Knitting Tuition for Youngsters Supported
by Alastair Hamilton -
A crowd-funding campaign to support the teaching of knitting to Shetland youngsters has already raised the money needed for the five pilot projects planned in the first year and the appeal has been extended in the hope that a second year of tuition can be supported. There’s been concern in the community that Shetland’s much-admired knitting culture may be at risk if insufficient young people learn to knit. The skills used to be taught in schools, but economies have meant that children must now learn from their parents or grandparents. The new scheme is intended to provide extra support to ensure that the tradition is sustained.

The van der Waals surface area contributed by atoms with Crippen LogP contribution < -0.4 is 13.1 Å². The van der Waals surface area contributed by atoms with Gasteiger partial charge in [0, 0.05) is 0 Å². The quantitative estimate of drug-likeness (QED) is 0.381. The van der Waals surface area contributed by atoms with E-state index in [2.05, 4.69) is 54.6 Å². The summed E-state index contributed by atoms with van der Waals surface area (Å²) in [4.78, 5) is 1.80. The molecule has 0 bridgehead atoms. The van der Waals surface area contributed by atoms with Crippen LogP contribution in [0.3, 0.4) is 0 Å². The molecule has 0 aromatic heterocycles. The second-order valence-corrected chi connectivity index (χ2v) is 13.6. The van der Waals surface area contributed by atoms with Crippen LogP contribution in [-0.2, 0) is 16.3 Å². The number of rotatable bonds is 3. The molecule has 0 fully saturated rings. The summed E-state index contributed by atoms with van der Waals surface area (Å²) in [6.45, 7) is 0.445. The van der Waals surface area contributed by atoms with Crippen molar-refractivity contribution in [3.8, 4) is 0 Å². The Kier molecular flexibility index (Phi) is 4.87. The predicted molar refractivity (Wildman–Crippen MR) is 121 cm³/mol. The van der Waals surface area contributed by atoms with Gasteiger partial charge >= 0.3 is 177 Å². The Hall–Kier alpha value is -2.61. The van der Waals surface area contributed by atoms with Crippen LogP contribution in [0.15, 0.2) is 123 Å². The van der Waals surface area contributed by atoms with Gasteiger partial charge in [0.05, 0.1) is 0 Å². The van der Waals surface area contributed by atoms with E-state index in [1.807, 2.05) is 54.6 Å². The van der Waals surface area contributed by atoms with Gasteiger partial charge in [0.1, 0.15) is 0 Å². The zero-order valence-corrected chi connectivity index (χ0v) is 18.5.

The intention is that experienced volunteer tutors will provide the free lessons to be offered under the scheme, which is backed by the Brough Lodge Trust as part of its vision to support Shetland’s heritage.
The organisers intend to run five pilot projects in different parts of Shetland and are raising funds to help meet basic expenses, such as car mileage and the cost of knitting belts. A local firm is donating wool and the volunteers are giving their time free.
An appeal was launched using a crowd-funding website and it very rapidly reached £4,500, enough to fund the first year’s work. The target has since been raised to £9,000 and money has continued to come in from donors in Shetland and around the world, with the total now well over £6,000.
You can find out more on the project site, where there’s a video that explains the plans.
Posted in: Creative Scene